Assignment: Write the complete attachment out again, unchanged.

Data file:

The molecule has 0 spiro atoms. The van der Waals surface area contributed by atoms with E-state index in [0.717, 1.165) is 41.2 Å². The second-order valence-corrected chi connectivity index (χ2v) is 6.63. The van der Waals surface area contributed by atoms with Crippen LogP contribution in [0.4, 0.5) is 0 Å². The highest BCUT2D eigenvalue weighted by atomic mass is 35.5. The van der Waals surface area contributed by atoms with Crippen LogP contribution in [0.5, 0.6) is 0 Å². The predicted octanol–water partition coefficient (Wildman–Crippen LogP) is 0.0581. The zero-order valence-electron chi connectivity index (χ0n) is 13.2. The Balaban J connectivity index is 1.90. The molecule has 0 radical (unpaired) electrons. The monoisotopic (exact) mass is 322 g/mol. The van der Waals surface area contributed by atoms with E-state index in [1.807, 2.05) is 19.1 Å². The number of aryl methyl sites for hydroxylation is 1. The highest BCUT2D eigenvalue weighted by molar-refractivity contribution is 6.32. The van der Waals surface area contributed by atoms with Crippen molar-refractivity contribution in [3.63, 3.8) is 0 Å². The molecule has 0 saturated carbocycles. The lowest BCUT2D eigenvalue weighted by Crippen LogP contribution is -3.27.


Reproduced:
The molecule has 0 spiro atoms. The van der Waals surface area contributed by atoms with E-state index in [0.717, 1.165) is 41.2 Å². The second-order valence-corrected chi connectivity index (χ2v) is 6.63. The van der Waals surface area contributed by atoms with Crippen LogP contribution in [0.4, 0.5) is 0 Å². The highest BCUT2D eigenvalue weighted by atomic mass is 35.5. The van der Waals surface area contributed by atoms with Crippen LogP contribution in [0.5, 0.6) is 0 Å². The predicted octanol–water partition coefficient (Wildman–Crippen LogP) is 0.0581. The zero-order valence-electron chi connectivity index (χ0n) is 13.2. The Balaban J connectivity index is 1.90. The molecule has 0 radical (unpaired) electrons. The monoisotopic (exact) mass is 322 g/mol. The van der Waals surface area contributed by atoms with E-state index in [1.807, 2.05) is 19.1 Å². The number of aryl methyl sites for hydroxylation is 1. The highest BCUT2D eigenvalue weighted by molar-refractivity contribution is 6.32. The van der Waals surface area contributed by atoms with Crippen molar-refractivity contribution in [3.63, 3.8) is 0 Å². The molecule has 0 saturated carbocycles. The lowest BCUT2D eigenvalue weighted by Crippen LogP contribution is -3.27.